Keisuke Fugu Ramen

Fugu, a fish that has many names: torafugu, pufferfish, tiger blowfish, blowfish, porcupine fish, or globefish. Regardless of what you call it, you probably know that it is the fish that one could die from if it is not handled properly. Nowadays fugu farmers in Japan have figured out how to raise poison-free fugu.

As for the fish, we do eat it in nabe hot pots from time to time. The broth from fugu is rich in umami. I prefer it best deep-fried, glorified fried fish, simply seasoned with salt.

Keisuke Fugu Ramen is in the basement of the Tokyu Plaza Ginza at the Sukiyabashi Ginza crossing. The Fugu shio ramen with soy egg is 1,150 JPY. The staff said this was the most popular bowl. It was a tiny bit on the salty side, but otherwise a good bowl. The noodles are thin, which I prefer. It included nama fu (wheat gluten), bamboo shoot, Napa cabbage, and the fugu sashimi is cured in kombu and garnished with yuzu.

If you come, be sure to order a side of fried fugu.

Keisuke Fugu Ramen

Chuo-ku, Ginza 5-2-1, Tokyu Plaza Ginza B2

中央区銀座5-2-1  B2東急プラザ銀座 B2F

http://www.grandcuisine.jp/keisuke/8daime.html

February Seasonal Japanese Seafood 2月旬の魚

As it is cold throughout most of Japan, February is a wonderful time for hot pots (nabe). Monkfish (ankou) is one of Shinji’s favorite nabes. We always save the liver and serve it separately. It’s very easy to steam – see a simple recipe here. Wakasagi or shirauo are both lovely when lightly battered and deep-fried. As for sashimi, we love kinmedai, hirame, kanburi and tairagai. If you get a fresh kawahagi for sashimi, save the liver, mash it in a mortar and pestle, and add it to some ponzu for a creamy dipping sauce. Shijimi miso soup is a wonderful way to start any day. And sazae are perfect for grilling in their shells. Best of all may be all the succulent crabs that are in season like tarabagani and zuwaigani.

If you click on the Japanese name of the seafood you should be directed to a link with a photo.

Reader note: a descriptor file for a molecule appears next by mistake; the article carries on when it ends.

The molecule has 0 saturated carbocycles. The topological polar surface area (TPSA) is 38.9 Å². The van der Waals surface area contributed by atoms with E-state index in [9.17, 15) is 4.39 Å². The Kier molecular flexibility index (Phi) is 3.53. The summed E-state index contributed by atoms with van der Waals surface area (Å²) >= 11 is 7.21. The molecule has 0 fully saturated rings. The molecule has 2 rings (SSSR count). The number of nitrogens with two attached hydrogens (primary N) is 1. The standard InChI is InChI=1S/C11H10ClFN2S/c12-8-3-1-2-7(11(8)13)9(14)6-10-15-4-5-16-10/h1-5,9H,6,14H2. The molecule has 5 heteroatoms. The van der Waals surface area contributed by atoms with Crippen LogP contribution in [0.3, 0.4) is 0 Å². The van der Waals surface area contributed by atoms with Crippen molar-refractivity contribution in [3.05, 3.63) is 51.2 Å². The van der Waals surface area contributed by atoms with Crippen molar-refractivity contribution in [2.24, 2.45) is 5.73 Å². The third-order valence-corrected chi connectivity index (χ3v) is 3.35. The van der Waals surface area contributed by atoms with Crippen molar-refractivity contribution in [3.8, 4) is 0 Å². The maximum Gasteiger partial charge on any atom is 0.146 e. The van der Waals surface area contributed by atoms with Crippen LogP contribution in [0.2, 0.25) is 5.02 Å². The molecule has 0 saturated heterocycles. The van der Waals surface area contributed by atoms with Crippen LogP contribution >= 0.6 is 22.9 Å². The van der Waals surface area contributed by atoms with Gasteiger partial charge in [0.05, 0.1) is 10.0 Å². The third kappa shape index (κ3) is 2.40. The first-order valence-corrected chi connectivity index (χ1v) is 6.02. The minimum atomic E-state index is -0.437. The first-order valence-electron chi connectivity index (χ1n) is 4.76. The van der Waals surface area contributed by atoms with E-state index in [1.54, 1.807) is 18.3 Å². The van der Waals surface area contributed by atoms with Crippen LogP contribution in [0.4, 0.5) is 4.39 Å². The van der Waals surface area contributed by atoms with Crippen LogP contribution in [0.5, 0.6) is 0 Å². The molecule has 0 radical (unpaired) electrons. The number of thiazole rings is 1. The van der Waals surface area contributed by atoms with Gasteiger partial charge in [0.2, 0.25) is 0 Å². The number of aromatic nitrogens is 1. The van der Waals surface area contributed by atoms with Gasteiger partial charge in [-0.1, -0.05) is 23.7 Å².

Ankou – 鮟鱇 monkfish (Lophiomus setigerus)

Aoyagi –  青柳  surf clam (Mactra chinensis)

Buri – 鰤 Japanese amberjack (Seriola quinqueradiata)

Fugu – 真河豚 blowfish or pufferfish (Takifugu porphyreus)

Hamaguri – 浜栗  common Orient clam (Meretrix lusoria)

Hirame –  鮃 olive flounder (Paralichthys olivaceus)

Honmaguro – 本鮪 bluefin tuna (Thunus thynnus)

* also called kuromaguro

Ishigarei – 石鰈 stone flounder  (Kareius bicoloratus)

Itoyori – 糸縒鯛  golden threadfin-bream (Nemipterus virgatus)

Kaki – 牡蠣 oyster (Crassostrea gigas)

Kanburi – 寒鰤 winter Japanese amberjack (see buri) (Seriola quinqueradiata)

* The port of Himi in Toyama is famous for its kanburi.

Kasago – 笠子 scorpionfish (Sebastiscus marmoratus)

Kawahagi – 皮剥 thread-sail filefish  (Stephanolepis cirrhifer)

Kinki – 黄血魚 thornhead (Sebastolobus macrochir)

Kinmedai– 金目 (sometimes called kinme) splendid alfonsino (Beryx splendens)

Madai –  真鯛 seabream (Pagurus major)

Mutsu –  gnomefish (Scombrops boops)

Saba – 鯖  Pacific mackerel (Scomber japonicus)

Sawara – 鰆  Japanese Spanish mackerel (Scomberomorus niphonius)

Sazae – 栄螺  turban shell (Turbo cornutus)

Shijimi – 大和蜆 corbicula clams (Corbicula japonica)

Shirauo – 白魚 whitefish or ice goby (Salangichthys microdon)

Tairagai – 平貝  penshell (Atrina (Servatrina) pectinata)

Tara – 真鱈 codfish (Gadus macrocephalus)

Tarabagani – 鱈場蟹 Alaskan king crab (Paralithodes camtschaticus)

Umazurahagi – 馬面剥 filefish scraper (Thamnaconus modestus)

Wakasagi – 若細魚 Japanese smelt  (Hypomesus nipponensis)

Yari ika – 槍烏賊 spear squid (Loligo (Heterololigo) bleekeri)

Zuwaigani – 頭矮蟹  snow crab (Chionoecetes opilio)